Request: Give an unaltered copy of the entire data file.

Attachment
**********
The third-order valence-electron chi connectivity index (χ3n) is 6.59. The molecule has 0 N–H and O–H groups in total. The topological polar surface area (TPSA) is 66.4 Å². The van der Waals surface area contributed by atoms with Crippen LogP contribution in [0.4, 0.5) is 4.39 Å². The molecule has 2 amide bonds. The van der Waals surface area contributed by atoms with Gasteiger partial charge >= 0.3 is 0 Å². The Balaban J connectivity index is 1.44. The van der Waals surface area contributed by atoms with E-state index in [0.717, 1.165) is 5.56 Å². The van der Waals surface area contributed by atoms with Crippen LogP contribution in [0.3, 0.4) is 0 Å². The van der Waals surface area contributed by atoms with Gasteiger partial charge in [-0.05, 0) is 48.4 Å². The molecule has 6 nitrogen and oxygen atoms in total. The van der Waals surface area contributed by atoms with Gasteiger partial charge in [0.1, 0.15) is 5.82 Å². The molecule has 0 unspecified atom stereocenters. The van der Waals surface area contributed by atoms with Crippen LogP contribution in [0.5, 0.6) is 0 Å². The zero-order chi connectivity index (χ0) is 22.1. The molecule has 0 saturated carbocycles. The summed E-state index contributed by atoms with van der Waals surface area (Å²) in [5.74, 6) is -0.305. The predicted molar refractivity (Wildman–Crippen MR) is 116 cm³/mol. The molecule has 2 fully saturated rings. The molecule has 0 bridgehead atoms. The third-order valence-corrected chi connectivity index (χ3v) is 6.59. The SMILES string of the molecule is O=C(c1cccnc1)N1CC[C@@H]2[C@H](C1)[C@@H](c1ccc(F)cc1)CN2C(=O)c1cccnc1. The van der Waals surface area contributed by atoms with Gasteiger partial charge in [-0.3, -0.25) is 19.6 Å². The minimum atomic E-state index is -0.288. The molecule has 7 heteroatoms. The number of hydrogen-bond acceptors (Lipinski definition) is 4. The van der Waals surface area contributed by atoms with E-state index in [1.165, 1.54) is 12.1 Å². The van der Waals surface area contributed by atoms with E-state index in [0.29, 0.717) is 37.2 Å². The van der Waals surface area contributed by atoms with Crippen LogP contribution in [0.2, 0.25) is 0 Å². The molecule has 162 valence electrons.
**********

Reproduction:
The third-order valence-electron chi connectivity index (χ3n) is 6.59. The molecule has 0 N–H and O–H groups in total. The topological polar surface area (TPSA) is 66.4 Å². The van der Waals surface area contributed by atoms with Crippen LogP contribution in [0.4, 0.5) is 4.39 Å². The molecule has 2 amide bonds. The van der Waals surface area contributed by atoms with Gasteiger partial charge >= 0.3 is 0 Å². The Balaban J connectivity index is 1.44. The van der Waals surface area contributed by atoms with E-state index in [0.717, 1.165) is 5.56 Å². The van der Waals surface area contributed by atoms with Crippen LogP contribution in [0.3, 0.4) is 0 Å². The van der Waals surface area contributed by atoms with Gasteiger partial charge in [-0.05, 0) is 48.4 Å². The molecule has 6 nitrogen and oxygen atoms in total. The van der Waals surface area contributed by atoms with Gasteiger partial charge in [0.1, 0.15) is 5.82 Å². The molecule has 0 unspecified atom stereocenters. The van der Waals surface area contributed by atoms with Crippen LogP contribution in [0.5, 0.6) is 0 Å². The zero-order chi connectivity index (χ0) is 22.1. The molecule has 0 saturated carbocycles. The summed E-state index contributed by atoms with van der Waals surface area (Å²) in [5.74, 6) is -0.305. The predicted molar refractivity (Wildman–Crippen MR) is 116 cm³/mol. The molecule has 2 fully saturated rings. The molecule has 0 bridgehead atoms. The third-order valence-corrected chi connectivity index (χ3v) is 6.59. The SMILES string of the molecule is O=C(c1cccnc1)N1CC[C@@H]2[C@H](C1)[C@@H](c1ccc(F)cc1)CN2C(=O)c1cccnc1. The van der Waals surface area contributed by atoms with Gasteiger partial charge in [-0.3, -0.25) is 19.6 Å². The minimum atomic E-state index is -0.288. The molecule has 7 heteroatoms. The number of hydrogen-bond acceptors (Lipinski definition) is 4. The van der Waals surface area contributed by atoms with E-state index in [1.165, 1.54) is 12.1 Å². The van der Waals surface area contributed by atoms with E-state index in [0.29, 0.717) is 37.2 Å². The van der Waals surface area contributed by atoms with Crippen LogP contribution in [0.2, 0.25) is 0 Å². The molecule has 162 valence electrons.